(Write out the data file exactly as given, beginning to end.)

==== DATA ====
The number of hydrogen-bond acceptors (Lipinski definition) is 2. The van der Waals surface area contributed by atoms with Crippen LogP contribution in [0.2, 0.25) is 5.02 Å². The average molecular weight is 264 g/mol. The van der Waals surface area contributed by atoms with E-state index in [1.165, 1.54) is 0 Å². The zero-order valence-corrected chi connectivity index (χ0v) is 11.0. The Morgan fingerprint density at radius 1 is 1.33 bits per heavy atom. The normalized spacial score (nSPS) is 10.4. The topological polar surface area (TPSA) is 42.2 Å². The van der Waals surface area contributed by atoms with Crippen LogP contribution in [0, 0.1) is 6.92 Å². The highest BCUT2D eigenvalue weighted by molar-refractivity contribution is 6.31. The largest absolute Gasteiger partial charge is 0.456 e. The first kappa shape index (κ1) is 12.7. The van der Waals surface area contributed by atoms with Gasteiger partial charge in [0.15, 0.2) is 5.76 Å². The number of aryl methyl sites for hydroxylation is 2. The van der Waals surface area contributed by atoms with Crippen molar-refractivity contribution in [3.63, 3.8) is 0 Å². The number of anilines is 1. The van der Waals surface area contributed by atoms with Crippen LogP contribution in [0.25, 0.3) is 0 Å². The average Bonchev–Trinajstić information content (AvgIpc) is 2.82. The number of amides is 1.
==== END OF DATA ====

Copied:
The number of hydrogen-bond acceptors (Lipinski definition) is 2. The van der Waals surface area contributed by atoms with Crippen LogP contribution in [0.2, 0.25) is 5.02 Å². The average molecular weight is 264 g/mol. The van der Waals surface area contributed by atoms with E-state index in [1.165, 1.54) is 0 Å². The zero-order valence-corrected chi connectivity index (χ0v) is 11.0. The Morgan fingerprint density at radius 1 is 1.33 bits per heavy atom. The normalized spacial score (nSPS) is 10.4. The topological polar surface area (TPSA) is 42.2 Å². The van der Waals surface area contributed by atoms with Crippen LogP contribution in [0, 0.1) is 6.92 Å². The highest BCUT2D eigenvalue weighted by molar-refractivity contribution is 6.31. The largest absolute Gasteiger partial charge is 0.456 e. The first kappa shape index (κ1) is 12.7. The van der Waals surface area contributed by atoms with Gasteiger partial charge in [0.15, 0.2) is 5.76 Å². The number of aryl methyl sites for hydroxylation is 2. The van der Waals surface area contributed by atoms with Crippen molar-refractivity contribution in [3.63, 3.8) is 0 Å². The number of anilines is 1. The van der Waals surface area contributed by atoms with Crippen LogP contribution in [0.25, 0.3) is 0 Å². The average Bonchev–Trinajstić information content (AvgIpc) is 2.82. The number of amides is 1.